South China Morning Post: Internet access, social media shutdowns cost world over US$8 billion in 2019

South China Morning Post: Internet access, social media shutdowns cost world over US$8 billion in 2019. “The total economic cost of major internet access and social media shutdowns around the world topped US$8 billion last year, according to a new report, which predicted that these disruptions would continue amid ongoing political turmoil.”

Congressional Budget Office: CBO Releases an Interactive Tool and Related Computer Code for Analyzing the Effects of Federal Minimum-Wage Increases

Congressional Budget Office: CBO Releases an Interactive Tool and Related Computer Code for Analyzing the Effects of Federal Minimum-Wage Increases. “Today, CBO released an interactive tool that allows users to explore the effects of policies that would increase the federal minimum wage, including the Raise the Wage Act (as passed by the House of Representatives on July 18, 2019) and options CBO analyzed in The Effects on Employment and Family Income of Increasing the Federal Minimum Wage. Users can also create custom policy options to examine how different approaches to changing the minimum wage would affect earnings, employment, family income, and poverty.”

FE News: New tool to democratise debates on tax and welfare policy across the UK

FE News: New tool to democratise debates on tax and welfare policy across the UK. “Tax and benefit models are used to assess the impact of policy changes on household incomes and government finances. UKMOD will be an invaluable tool for those wanting to analyse who wins or loses from commitments made in the Autumn Budget, and how the pain of austerity or the proceeds of any new giveaways are being shared between richer and poorer households.”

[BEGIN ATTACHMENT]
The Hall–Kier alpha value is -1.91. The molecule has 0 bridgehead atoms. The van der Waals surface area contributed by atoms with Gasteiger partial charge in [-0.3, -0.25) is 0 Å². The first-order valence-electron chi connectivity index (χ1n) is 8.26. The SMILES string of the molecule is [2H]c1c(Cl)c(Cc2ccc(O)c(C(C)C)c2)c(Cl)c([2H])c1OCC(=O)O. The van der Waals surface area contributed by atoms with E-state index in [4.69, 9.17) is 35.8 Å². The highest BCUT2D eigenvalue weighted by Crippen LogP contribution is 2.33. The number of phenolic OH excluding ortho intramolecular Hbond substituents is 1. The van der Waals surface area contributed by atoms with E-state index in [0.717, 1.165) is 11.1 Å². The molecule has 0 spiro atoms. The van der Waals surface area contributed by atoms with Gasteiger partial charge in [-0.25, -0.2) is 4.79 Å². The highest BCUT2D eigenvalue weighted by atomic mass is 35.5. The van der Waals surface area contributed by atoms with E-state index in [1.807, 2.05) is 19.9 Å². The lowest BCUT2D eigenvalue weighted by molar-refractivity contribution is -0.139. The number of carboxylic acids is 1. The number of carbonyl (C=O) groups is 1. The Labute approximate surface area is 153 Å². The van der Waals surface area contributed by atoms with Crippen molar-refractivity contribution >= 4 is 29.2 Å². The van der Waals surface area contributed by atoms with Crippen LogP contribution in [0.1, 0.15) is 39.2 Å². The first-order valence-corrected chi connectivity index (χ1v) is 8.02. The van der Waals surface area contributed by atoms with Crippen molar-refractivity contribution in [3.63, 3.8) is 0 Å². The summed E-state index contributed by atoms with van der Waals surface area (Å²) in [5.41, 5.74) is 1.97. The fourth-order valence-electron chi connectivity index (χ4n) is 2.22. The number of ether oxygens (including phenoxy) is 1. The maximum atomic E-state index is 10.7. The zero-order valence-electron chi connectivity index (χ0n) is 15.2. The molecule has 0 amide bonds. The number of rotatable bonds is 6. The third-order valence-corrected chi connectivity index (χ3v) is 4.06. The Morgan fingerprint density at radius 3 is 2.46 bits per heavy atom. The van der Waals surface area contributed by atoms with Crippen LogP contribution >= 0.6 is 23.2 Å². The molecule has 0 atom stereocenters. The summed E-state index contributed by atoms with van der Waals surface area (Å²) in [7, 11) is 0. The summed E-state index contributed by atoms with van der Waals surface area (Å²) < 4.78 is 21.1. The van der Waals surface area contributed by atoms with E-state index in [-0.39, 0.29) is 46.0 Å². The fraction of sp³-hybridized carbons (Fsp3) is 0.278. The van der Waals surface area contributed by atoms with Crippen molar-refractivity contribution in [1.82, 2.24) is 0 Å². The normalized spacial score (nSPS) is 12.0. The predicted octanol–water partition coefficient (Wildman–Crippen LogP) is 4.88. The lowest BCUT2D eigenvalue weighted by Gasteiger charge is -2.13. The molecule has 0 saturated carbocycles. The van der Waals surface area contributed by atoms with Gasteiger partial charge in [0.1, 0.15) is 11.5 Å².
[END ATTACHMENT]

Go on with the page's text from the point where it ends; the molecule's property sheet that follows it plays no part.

Harvard Gazette: New interactive website helps chart paths for economic growth

Harvard Gazette: New interactive website helps chart paths for economic growth. “The Growth Lab, a program of the Center for International Development (CID) at Harvard Kennedy School, has just launched its Country Profiles portal, an interactive website that boils down 6,000 data points into a handful of interactive graphs. The algorithms built into the program generate suggested growth strategies and identify economic opportunities for each of the 130 profiled countries.”

The European Sting: An economist explains how to value the internet

The European Sting: An economist explains how to value the internet. “It is one the most commonly used measures of economic activity: gross domestic product (GDP), defined as the total market value of all final goods and services produced within a country in a given period. But GDP misses out on huge chunks of value in the digital economy. When digital goods, whether Google Maps or Wikipedia, are available free of charge, they make no impact on GDP despite the value to their users.”

NREL: New I-JEDI Online Tool Examines Jobs and Economic Impacts of Clean Energy Around the World

NREL: New I-JEDI Online Tool Examines Jobs and Economic Impacts of Clean Energy Around the World. “The USAID-NREL Partnership has launched the new International Jobs and Economic Development Impacts (I-JEDI) website, which houses the I-JEDI tool. I-JEDI can estimate the potential economic impacts of wind, solar, biomass, and geothermal energy projects. Countries represented in the I-JEDI tool include Colombia, Mexico, the Philippines, South Africa, and Zambia.”

MIT News: Facebook is free, but should it count toward GDP anyway?

MIT News: Facebook is free, but should it count toward GDP anyway? . “For several decades, gross domestic product (GDP), a sum of the value of purchased goods, has been a ubiquitous yardstick of economic activity. More recently, some observers have suggested that GDP falls short because it doesn’t include the value of free online goods such as social media, search engines, maps, videos, and more. A new study by MIT researchers puts a dollar value on all those free digital goods people use, and builds the case that online activity can and should become part of GDP some day.”